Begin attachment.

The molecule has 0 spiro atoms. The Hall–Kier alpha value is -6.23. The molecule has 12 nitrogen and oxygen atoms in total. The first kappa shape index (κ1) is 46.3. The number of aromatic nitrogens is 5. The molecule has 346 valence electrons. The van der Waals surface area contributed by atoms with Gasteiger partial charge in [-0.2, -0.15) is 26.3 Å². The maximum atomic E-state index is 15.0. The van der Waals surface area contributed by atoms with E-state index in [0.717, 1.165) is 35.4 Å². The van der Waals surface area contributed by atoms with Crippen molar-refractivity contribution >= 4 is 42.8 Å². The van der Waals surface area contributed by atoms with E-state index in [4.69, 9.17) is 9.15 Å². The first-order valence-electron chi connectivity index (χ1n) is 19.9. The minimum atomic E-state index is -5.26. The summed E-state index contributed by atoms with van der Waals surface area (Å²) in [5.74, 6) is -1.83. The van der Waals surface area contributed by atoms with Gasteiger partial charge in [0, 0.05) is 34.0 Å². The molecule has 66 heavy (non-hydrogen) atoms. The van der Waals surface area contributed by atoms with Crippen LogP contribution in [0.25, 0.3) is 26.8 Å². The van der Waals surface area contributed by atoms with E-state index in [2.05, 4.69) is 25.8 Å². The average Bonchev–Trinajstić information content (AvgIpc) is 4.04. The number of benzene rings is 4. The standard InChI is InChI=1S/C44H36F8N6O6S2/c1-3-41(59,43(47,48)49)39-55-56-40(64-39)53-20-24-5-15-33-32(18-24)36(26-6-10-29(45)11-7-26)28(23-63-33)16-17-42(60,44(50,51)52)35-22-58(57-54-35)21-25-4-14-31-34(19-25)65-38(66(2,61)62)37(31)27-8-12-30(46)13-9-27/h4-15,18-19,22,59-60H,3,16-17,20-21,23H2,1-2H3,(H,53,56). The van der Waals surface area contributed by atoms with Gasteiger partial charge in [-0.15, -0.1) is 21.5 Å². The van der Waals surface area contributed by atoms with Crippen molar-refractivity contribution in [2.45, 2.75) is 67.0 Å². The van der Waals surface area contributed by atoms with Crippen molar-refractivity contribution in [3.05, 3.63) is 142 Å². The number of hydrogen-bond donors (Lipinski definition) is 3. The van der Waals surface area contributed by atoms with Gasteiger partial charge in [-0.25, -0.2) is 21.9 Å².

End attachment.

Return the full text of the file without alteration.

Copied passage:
The molecule has 0 spiro atoms. The Hall–Kier alpha value is -6.23. The molecule has 12 nitrogen and oxygen atoms in total. The first kappa shape index (κ1) is 46.3. The number of aromatic nitrogens is 5. The molecule has 346 valence electrons. The van der Waals surface area contributed by atoms with Gasteiger partial charge in [-0.2, -0.15) is 26.3 Å². The maximum atomic E-state index is 15.0. The van der Waals surface area contributed by atoms with E-state index in [0.717, 1.165) is 35.4 Å². The van der Waals surface area contributed by atoms with Crippen molar-refractivity contribution >= 4 is 42.8 Å². The van der Waals surface area contributed by atoms with E-state index in [4.69, 9.17) is 9.15 Å². The first-order valence-electron chi connectivity index (χ1n) is 19.9. The minimum atomic E-state index is -5.26. The summed E-state index contributed by atoms with van der Waals surface area (Å²) in [5.74, 6) is -1.83. The van der Waals surface area contributed by atoms with Gasteiger partial charge in [0, 0.05) is 34.0 Å². The molecule has 66 heavy (non-hydrogen) atoms. The van der Waals surface area contributed by atoms with Crippen LogP contribution in [0.25, 0.3) is 26.8 Å². The van der Waals surface area contributed by atoms with E-state index in [2.05, 4.69) is 25.8 Å². The average Bonchev–Trinajstić information content (AvgIpc) is 4.04. The number of benzene rings is 4. The standard InChI is InChI=1S/C44H36F8N6O6S2/c1-3-41(59,43(47,48)49)39-55-56-40(64-39)53-20-24-5-15-33-32(18-24)36(26-6-10-29(45)11-7-26)28(23-63-33)16-17-42(60,44(50,51)52)35-22-58(57-54-35)21-25-4-14-31-34(19-25)65-38(66(2,61)62)37(31)27-8-12-30(46)13-9-27/h4-15,18-19,22,59-60H,3,16-17,20-21,23H2,1-2H3,(H,53,56). The van der Waals surface area contributed by atoms with Gasteiger partial charge in [-0.15, -0.1) is 21.5 Å². The van der Waals surface area contributed by atoms with Crippen molar-refractivity contribution in [2.45, 2.75) is 67.0 Å². The van der Waals surface area contributed by atoms with Crippen molar-refractivity contribution in [3.05, 3.63) is 142 Å². The number of hydrogen-bond donors (Lipinski definition) is 3. The van der Waals surface area contributed by atoms with Gasteiger partial charge in [-0.25, -0.2) is 21.9 Å².